"I feel the highest admiration for all his noble qualities and high achievements, and I regard his reputation as part of the moral treasures of the Nation itself. And now, in conclusion, permit me say that the Southern people can not enter into unholy alliance for the destruction of Judge Douglas, if they are true to themselves, for he has made more sacrifice to sustain Southern institutions than any man now living. Southern men may, and doubtless have, met the enemies of the South in the Councils of the Nation, and sustained, by their votes and speeches,

her inalienable rights under the Constitution of our common country; Northern men may have voted that those rights should not be wrested from us; but it has remained for Judge Douglas alone, Northern man as he is, to throw himself 'into the deadly imminent breech,' and like the steadfast and everlasting rock of the ocean, to withstand the fierce tide of fanaticism, and drive back those angry billows which threatened to engulf his country's happiness.

"I have the honor to be very respectfully and cordially your friend and fellow-citizen,


To one who knows any thing of the history of those times, it is easy to comprehend why Mr. Dixon gladly accepted Judge Douglas' proposition to "take charge of his amendment and engraft it on his bill." He knew, as did Douglas, that while Southern Whigs, as well as Democrats, would be in favor of the amendment, Northern Whigs would be solidly against it, for they were, even then, fast drifting to Abolitionism; but if the Northern Democracy would give it their support, with the aid of the South, it was bound to succeed. Being only anxious for the success of the measure, which he had offered on principle and not for any self-advancement, he was glad to place it in the hands of so able a champion as Judge Douglas, who supported it with all the fire of his genius, the energy of his enthusiasm, and the courage of his convictions, from the moment he undertook to right what he saw to be a great wrong; and who, as the leader of the Democratic party, was in a position to do so far more successfully than any one else could have done.

That Judge Douglas was influenced solely by a conviction of right, Mr. Dixon never doubted for an instant, and preserved for him always that respect which one

honest man feels for another whom he believes to be

equally so.

It is unquestionable that this conviction on the part of Douglas was forced upon him by the clear and able presentment to his mind, by Mr. Dixon, of the injustice, unfairness and inconsistency of the Missouri Compromise under all the circumstances, as well as the unconstitutionality of the Act itself.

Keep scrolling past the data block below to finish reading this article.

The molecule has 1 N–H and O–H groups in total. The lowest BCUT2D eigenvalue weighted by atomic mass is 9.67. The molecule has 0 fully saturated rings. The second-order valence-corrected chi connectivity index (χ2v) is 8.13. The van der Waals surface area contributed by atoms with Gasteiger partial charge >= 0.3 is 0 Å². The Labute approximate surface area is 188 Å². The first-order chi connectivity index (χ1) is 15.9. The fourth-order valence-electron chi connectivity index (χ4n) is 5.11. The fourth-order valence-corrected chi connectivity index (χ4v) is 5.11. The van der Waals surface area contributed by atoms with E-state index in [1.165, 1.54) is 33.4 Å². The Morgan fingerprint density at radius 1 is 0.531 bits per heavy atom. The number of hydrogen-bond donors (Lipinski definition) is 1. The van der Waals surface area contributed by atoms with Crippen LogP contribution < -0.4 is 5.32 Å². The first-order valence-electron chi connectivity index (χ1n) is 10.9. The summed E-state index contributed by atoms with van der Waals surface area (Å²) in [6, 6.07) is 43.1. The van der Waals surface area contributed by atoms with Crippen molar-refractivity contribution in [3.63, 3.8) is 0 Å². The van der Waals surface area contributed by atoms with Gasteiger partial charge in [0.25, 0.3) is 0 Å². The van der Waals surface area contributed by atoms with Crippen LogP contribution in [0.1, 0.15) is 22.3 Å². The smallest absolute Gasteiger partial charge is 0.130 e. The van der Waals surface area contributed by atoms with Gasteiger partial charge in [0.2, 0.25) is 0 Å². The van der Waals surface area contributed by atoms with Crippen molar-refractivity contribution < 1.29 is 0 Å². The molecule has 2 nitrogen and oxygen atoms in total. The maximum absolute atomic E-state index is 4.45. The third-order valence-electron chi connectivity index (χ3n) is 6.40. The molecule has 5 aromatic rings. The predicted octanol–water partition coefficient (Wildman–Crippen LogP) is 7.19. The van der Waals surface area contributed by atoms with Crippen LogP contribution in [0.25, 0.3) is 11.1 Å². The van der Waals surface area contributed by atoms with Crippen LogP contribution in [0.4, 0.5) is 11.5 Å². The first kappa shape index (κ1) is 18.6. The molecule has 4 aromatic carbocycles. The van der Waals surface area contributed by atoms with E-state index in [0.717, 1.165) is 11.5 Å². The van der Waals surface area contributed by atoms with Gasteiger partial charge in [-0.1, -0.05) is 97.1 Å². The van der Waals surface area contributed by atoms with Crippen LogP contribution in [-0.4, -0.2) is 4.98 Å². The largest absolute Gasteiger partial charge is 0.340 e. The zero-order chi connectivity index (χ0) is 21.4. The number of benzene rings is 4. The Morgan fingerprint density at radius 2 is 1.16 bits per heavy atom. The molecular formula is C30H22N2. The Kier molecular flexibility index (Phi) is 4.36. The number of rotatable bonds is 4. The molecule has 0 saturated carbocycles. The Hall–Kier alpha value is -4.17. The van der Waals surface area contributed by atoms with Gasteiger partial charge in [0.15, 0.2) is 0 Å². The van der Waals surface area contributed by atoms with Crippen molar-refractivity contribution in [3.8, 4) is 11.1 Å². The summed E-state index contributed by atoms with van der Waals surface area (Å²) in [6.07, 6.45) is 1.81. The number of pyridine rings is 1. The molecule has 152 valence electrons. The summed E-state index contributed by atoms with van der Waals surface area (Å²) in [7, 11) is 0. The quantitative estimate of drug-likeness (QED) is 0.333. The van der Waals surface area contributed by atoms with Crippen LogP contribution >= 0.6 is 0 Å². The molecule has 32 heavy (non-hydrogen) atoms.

Judge Douglas had accepted the theory of the "sacredness" of that Compromise at second hand, as did the Northern people generally, without knowing the facts in the case. When, however, he investigated them for himself, he changed his whole views, and did not hesi tate to proclaim them boldly and unreservedly. Here are his conclusions in his own language. In a debate with Mr. Seward of March 3, 1854-he says:

"I stated that the North in the House of Representatives voted against admitting Missouri into the Union under the Act of 1820, and caused the defeat of that measure; and he (Seward) said that they voted against it on the ground of the free-negro clause in her constitution, and not upon the ground of slavery, Now, I have shown by the evidence that it was upon the ground of slavery, as well as upon the other ground; and that a majority of the North required not only that Missouri should comply with the compact of 1820, so-called, but that she should go further, and give up the whole consideration which the Senator says the South received from the North for the Missouri Compromise. The compact, he says, was that, in consideration of slavery being permitted in Missouri, it should be prohibited in the Territories. After having procured the prohibition in the Territories, the North, by a majority of her votes, refused to admit Missouri as a slave-holding State, and, in violation of the alleged compact, required her to prohibit slavery as a further condition of her admission. This repudiation of the alleged compact by the North is recorded by yeas and nays, 61 to 33, and entered upon